Welcome

Welcome to this blog of my film reviews. Some have been drafted carefully on paper, others I have sat and typed. I'm going to make it clear right now that I don't expect you to agree with my (re)views, or to like my style of writing. However, I want my views to be just out there and open, as a person who wishes to express himself from deep within. Feel free to comment and debate with me, but I do ask that you are civil and not harsh, as any comments which are basically swear words and insults will automatically be deleted. Also any text that is in orange (and often bold) is a Hyperlink to either a source, or a previous post for background reference.

Wednesday, 14 September 2011

An Example of how Creating/Designing a Live-Action Sequence is not that Different from an Animated Sequence

This is by no means a brilliant example of how the two aren't that different, but here's a scene from Harry Potter and the Deathly Hallows: Part 1 (2010) in the various stages of its design and creation...





As you can see Step 1 is a pen on paper sketch; Step 2 is a more artistic, painted image; Step 3 is on the basic set with the green-screen; Step 4 is the final finished, post-CGI image.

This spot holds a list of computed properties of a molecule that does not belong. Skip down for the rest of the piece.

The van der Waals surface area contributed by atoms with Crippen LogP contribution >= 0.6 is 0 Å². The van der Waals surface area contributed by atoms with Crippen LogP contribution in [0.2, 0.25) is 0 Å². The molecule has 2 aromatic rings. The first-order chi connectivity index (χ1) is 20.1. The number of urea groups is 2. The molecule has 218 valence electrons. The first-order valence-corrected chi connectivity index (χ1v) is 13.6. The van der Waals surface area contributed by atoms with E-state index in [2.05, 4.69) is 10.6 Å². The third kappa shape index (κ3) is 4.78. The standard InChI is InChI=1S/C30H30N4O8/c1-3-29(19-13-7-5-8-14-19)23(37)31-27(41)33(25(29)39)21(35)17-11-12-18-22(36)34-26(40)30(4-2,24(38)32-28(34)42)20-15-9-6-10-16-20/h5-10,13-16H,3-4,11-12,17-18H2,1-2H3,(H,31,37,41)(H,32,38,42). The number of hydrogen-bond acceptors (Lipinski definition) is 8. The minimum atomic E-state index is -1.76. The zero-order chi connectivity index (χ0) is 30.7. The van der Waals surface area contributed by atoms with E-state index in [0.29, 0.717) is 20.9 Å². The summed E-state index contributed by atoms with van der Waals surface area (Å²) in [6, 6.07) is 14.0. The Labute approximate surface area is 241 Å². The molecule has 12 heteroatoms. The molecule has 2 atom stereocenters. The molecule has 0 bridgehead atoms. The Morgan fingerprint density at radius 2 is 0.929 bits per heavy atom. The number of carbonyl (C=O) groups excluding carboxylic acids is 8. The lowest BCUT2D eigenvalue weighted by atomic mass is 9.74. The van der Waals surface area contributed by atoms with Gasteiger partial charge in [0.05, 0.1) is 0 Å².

Here is the creation of a sequence from Toy Story 3 (2010)...






Step 1 is a pen on paper sketch; Step 2 a chalk design; Step 3 a basic Computer Animation; Step 4 more details are added; Step 5 the final image.

Ironically the final image is one created for promotion, while the one used in the film changed the positions of several characters, most notably Woody. Anyway, that's a trivial matter. The point is that there are several stages to creating a sequence in a live-action and in an animation, and each one is more detailed and creates a strong final image - the Harry Potter one a strong piece of editing and CGI, the Toy Story 3  one being a very detailed piece of animation.

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